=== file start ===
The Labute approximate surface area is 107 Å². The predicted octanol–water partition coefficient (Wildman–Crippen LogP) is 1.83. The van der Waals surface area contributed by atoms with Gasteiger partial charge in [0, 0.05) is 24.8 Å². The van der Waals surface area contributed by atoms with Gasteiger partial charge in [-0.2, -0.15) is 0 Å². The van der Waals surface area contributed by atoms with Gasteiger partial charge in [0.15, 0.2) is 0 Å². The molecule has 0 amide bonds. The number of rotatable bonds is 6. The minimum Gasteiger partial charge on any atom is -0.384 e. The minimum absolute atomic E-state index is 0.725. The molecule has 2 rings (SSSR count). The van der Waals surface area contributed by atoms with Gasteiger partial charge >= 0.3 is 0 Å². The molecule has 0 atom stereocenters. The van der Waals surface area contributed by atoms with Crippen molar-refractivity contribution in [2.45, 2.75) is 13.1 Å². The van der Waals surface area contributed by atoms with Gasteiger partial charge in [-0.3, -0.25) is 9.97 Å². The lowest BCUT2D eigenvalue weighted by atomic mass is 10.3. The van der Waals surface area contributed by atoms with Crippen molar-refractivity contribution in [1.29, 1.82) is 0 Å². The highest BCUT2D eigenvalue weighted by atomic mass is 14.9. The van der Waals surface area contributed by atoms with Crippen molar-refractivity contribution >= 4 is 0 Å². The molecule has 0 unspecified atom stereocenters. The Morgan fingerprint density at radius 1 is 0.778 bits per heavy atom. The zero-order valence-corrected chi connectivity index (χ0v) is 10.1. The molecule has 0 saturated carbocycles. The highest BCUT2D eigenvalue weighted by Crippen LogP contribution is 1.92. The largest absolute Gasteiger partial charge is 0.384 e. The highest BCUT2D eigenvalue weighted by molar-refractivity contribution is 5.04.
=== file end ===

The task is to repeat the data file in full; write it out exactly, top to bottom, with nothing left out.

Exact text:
The Labute approximate surface area is 107 Å². The predicted octanol–water partition coefficient (Wildman–Crippen LogP) is 1.83. The van der Waals surface area contributed by atoms with Gasteiger partial charge in [0, 0.05) is 24.8 Å². The van der Waals surface area contributed by atoms with Gasteiger partial charge in [-0.2, -0.15) is 0 Å². The van der Waals surface area contributed by atoms with Gasteiger partial charge in [0.15, 0.2) is 0 Å². The molecule has 0 amide bonds. The number of rotatable bonds is 6. The minimum Gasteiger partial charge on any atom is -0.384 e. The minimum absolute atomic E-state index is 0.725. The molecule has 2 rings (SSSR count). The van der Waals surface area contributed by atoms with Gasteiger partial charge >= 0.3 is 0 Å². The molecule has 0 atom stereocenters. The van der Waals surface area contributed by atoms with Crippen molar-refractivity contribution in [2.45, 2.75) is 13.1 Å². The van der Waals surface area contributed by atoms with Gasteiger partial charge in [-0.3, -0.25) is 9.97 Å². The lowest BCUT2D eigenvalue weighted by atomic mass is 10.3. The van der Waals surface area contributed by atoms with Crippen molar-refractivity contribution in [1.29, 1.82) is 0 Å². The highest BCUT2D eigenvalue weighted by atomic mass is 14.9. The van der Waals surface area contributed by atoms with Crippen molar-refractivity contribution >= 4 is 0 Å². The molecule has 0 unspecified atom stereocenters. The Morgan fingerprint density at radius 1 is 0.778 bits per heavy atom. The zero-order valence-corrected chi connectivity index (χ0v) is 10.1. The molecule has 0 saturated carbocycles. The highest BCUT2D eigenvalue weighted by Crippen LogP contribution is 1.92. The largest absolute Gasteiger partial charge is 0.384 e. The highest BCUT2D eigenvalue weighted by molar-refractivity contribution is 5.04.